SMC news: two new articles from Desmond Patton and his SafeLab team

We’re thrilled that Desmond Patton, associate professor in the School of Social Work at Columbia University, is visiting us for the first half of 2020. He’s a rare bird in our field, able both to explain the importance of cultural contexts in data science techniques to technical experts, and to do the important ethnographic work necessary to take account of those contexts. His research “uses qualitative and computational data collection methods to examine the relationship between youth and gang violence and social media; how and why violence, grief, and identity are expressed on social media; and the real-world impact these expressions have on well-being for low-income youth of color.”

By way of getting to know his work, if you’re in the Boston/Cambridge area, you have an excellent opportunity to hear him speak tomorrow (Thurs Feb 20, 5-6:30pm) as pat of the MIT Comparative Media Studies / Writing colloquium series. Beyond that, we wanted to share two new papers from him and his colleagues that may be of interest. The first describes a collaborative, critical methodology for extracting context in social media posts for natural language processing tasks. The second paper describes a new web-based annotation system (VATAS) designed to help social workers and social scientists conduct social media analysis.

Desmond U. Patton, William R. Frey, Kyle A. McGregor, Fei-Tzin Lee, Kathleen McKeown, Emanuel Moss (2020) “Contextual Analysis of Social Media: The Promise and Challenge of Eliciting Context in Social Media Posts with Natural Language Processing” AIES ’20: Proceedings of the AAAI/ACM Conference on AI, Ethics, and Society. 337-342. 

Desmond U. Patton, Philipp Blandfort, William R. Frey, Rossano Schifanella, Kyle A. McGregor, Shih-GFu Chang (2020) “VATAS: An Open-Source Web Platform for Visual and Textual Analysis of Social MediaJournal of the Society of Social Work and Research.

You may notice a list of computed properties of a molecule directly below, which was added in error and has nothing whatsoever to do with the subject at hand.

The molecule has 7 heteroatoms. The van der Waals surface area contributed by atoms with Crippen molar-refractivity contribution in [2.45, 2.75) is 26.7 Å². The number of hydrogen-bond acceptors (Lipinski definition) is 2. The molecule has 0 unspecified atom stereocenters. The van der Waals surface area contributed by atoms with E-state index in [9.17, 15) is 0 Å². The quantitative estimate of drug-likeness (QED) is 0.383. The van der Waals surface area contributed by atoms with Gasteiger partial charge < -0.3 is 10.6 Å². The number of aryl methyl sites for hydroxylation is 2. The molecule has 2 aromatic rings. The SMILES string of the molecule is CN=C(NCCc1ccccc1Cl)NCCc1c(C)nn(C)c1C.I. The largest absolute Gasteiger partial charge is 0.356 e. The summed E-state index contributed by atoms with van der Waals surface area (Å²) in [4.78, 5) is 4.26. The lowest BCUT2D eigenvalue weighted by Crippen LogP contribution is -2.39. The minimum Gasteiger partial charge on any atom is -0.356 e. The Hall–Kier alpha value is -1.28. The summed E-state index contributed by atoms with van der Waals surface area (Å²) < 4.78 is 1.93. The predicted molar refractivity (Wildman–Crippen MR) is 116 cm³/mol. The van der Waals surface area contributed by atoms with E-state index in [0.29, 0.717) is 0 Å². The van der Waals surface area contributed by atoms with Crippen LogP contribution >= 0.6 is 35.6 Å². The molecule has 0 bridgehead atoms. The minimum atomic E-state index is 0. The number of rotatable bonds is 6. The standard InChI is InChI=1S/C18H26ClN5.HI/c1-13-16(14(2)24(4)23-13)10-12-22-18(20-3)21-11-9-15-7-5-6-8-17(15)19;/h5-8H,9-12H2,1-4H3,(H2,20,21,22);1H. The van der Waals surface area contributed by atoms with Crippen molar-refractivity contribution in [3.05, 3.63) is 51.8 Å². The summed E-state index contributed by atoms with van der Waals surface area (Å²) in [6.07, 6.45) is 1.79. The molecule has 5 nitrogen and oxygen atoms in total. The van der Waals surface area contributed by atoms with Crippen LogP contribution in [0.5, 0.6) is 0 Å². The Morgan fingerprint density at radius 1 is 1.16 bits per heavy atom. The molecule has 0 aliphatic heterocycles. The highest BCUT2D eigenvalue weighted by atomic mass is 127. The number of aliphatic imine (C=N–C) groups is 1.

SMC news: an essay in the new Fake News collection, and a podcast interview

A new edited collection from Melissa Zimdars and Kembrew McLeod called Fake News: Understanding Media and Misinformation in the Digital Age (published by MIT Press, with a clever cover) includes an essay from me called “Platforms Throw Content Moderation at Every Problem.” It’s just one of many excellent essays, I recommend you check out the entire volume.

And while I have you, I had the pleasure of talking with Michael Bossetta for his podcast Social Media and Politics. Our discussion, which dove back to my early arguments about platforms, through the issues of content moderation I deal with in Custodians of the Internet, and into possible futures for platforms, moderation, and their role in the democratic process, is now available. Give it a listen, and then dive back into his archives, so excellent interviewees in there.

announcing The Digital City – a new book from Germaine Halegoua

We’re happy to announce the publication of Germaine Halegoua’s new book from NYU Press, The Digital City: Media and the Social Production of Urban Place. (You can read an excerpt published by Flaunt Magazine, or an interview with Germaine about the book.)